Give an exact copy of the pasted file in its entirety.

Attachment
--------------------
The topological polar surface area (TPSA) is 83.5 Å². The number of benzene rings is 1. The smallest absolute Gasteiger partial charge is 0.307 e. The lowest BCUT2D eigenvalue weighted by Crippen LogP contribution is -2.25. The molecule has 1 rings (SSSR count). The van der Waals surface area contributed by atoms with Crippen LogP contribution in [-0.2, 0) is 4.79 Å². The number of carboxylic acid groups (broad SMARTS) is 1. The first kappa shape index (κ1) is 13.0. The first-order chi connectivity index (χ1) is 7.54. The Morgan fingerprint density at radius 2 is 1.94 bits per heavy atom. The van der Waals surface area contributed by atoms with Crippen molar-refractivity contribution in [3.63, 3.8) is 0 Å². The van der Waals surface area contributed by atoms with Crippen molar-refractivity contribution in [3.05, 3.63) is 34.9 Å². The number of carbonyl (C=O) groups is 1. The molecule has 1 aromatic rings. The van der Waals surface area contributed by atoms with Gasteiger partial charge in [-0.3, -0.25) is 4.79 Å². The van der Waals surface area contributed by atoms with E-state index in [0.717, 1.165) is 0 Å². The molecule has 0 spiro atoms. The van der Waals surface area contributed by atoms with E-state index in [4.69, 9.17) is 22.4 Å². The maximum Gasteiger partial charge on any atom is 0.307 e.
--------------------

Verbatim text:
The topological polar surface area (TPSA) is 83.5 Å². The number of benzene rings is 1. The smallest absolute Gasteiger partial charge is 0.307 e. The lowest BCUT2D eigenvalue weighted by Crippen LogP contribution is -2.25. The molecule has 1 rings (SSSR count). The van der Waals surface area contributed by atoms with Crippen LogP contribution in [-0.2, 0) is 4.79 Å². The number of carboxylic acid groups (broad SMARTS) is 1. The first kappa shape index (κ1) is 13.0. The first-order chi connectivity index (χ1) is 7.54. The Morgan fingerprint density at radius 2 is 1.94 bits per heavy atom. The van der Waals surface area contributed by atoms with Crippen molar-refractivity contribution in [3.63, 3.8) is 0 Å². The van der Waals surface area contributed by atoms with Crippen molar-refractivity contribution in [3.05, 3.63) is 34.9 Å². The number of carbonyl (C=O) groups is 1. The molecule has 1 aromatic rings. The van der Waals surface area contributed by atoms with Gasteiger partial charge in [-0.3, -0.25) is 4.79 Å². The van der Waals surface area contributed by atoms with E-state index in [0.717, 1.165) is 0 Å². The molecule has 0 spiro atoms. The van der Waals surface area contributed by atoms with E-state index in [4.69, 9.17) is 22.4 Å². The maximum Gasteiger partial charge on any atom is 0.307 e.